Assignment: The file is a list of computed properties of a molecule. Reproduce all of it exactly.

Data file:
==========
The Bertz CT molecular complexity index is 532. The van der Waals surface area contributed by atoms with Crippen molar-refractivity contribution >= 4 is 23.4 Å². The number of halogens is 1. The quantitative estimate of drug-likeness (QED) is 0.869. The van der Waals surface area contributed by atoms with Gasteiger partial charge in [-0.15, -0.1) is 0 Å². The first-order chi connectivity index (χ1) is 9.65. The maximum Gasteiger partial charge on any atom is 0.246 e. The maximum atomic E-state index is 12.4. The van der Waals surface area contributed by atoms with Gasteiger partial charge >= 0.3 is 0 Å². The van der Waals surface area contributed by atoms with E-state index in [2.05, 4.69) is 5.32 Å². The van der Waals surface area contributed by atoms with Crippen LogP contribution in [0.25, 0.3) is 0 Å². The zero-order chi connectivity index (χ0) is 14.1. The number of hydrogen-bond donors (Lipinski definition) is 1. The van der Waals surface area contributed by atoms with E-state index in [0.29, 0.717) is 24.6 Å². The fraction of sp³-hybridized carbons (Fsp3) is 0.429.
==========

The Bertz CT molecular complexity index is 532. The van der Waals surface area contributed by atoms with Crippen molar-refractivity contribution >= 4 is 23.4 Å². The number of halogens is 1. The quantitative estimate of drug-likeness (QED) is 0.869. The van der Waals surface area contributed by atoms with Gasteiger partial charge in [-0.15, -0.1) is 0 Å². The first-order chi connectivity index (χ1) is 9.65. The maximum Gasteiger partial charge on any atom is 0.246 e. The maximum atomic E-state index is 12.4. The van der Waals surface area contributed by atoms with Gasteiger partial charge >= 0.3 is 0 Å². The van der Waals surface area contributed by atoms with E-state index in [2.05, 4.69) is 5.32 Å². The van der Waals surface area contributed by atoms with Crippen LogP contribution in [0.25, 0.3) is 0 Å². The zero-order chi connectivity index (χ0) is 14.1. The number of hydrogen-bond donors (Lipinski definition) is 1. The van der Waals surface area contributed by atoms with E-state index in [0.29, 0.717) is 24.6 Å². The fraction of sp³-hybridized carbons (Fsp3) is 0.429.